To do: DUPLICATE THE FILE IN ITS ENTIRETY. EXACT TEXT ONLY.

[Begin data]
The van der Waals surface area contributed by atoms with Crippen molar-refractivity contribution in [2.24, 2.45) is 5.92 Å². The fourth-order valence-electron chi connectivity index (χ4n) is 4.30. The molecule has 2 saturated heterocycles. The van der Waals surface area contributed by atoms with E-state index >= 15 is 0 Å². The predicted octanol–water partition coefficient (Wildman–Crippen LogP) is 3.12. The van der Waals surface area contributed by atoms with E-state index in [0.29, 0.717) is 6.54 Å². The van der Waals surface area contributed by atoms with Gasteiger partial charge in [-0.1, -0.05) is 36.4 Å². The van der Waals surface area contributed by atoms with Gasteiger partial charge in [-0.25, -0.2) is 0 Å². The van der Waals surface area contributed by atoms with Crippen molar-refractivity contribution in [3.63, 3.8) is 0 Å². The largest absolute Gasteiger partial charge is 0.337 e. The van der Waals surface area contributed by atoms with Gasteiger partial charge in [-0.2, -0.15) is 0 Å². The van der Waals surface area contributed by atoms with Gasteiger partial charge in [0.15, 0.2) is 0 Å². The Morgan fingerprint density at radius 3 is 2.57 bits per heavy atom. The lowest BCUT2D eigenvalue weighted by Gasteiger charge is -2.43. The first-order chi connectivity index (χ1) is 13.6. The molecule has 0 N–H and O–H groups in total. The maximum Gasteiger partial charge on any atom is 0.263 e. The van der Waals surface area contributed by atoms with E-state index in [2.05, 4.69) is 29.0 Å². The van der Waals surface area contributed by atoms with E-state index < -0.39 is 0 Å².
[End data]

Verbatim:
The van der Waals surface area contributed by atoms with Crippen molar-refractivity contribution in [2.24, 2.45) is 5.92 Å². The fourth-order valence-electron chi connectivity index (χ4n) is 4.30. The molecule has 2 saturated heterocycles. The van der Waals surface area contributed by atoms with E-state index >= 15 is 0 Å². The predicted octanol–water partition coefficient (Wildman–Crippen LogP) is 3.12. The van der Waals surface area contributed by atoms with E-state index in [0.29, 0.717) is 6.54 Å². The van der Waals surface area contributed by atoms with Gasteiger partial charge in [-0.1, -0.05) is 36.4 Å². The van der Waals surface area contributed by atoms with Gasteiger partial charge in [-0.25, -0.2) is 0 Å². The van der Waals surface area contributed by atoms with Crippen molar-refractivity contribution in [3.63, 3.8) is 0 Å². The largest absolute Gasteiger partial charge is 0.337 e. The van der Waals surface area contributed by atoms with Gasteiger partial charge in [-0.2, -0.15) is 0 Å². The van der Waals surface area contributed by atoms with Gasteiger partial charge in [0.15, 0.2) is 0 Å². The Morgan fingerprint density at radius 3 is 2.57 bits per heavy atom. The lowest BCUT2D eigenvalue weighted by Gasteiger charge is -2.43. The first-order chi connectivity index (χ1) is 13.6. The molecule has 0 N–H and O–H groups in total. The maximum Gasteiger partial charge on any atom is 0.263 e. The van der Waals surface area contributed by atoms with E-state index in [2.05, 4.69) is 29.0 Å². The van der Waals surface area contributed by atoms with E-state index < -0.39 is 0 Å².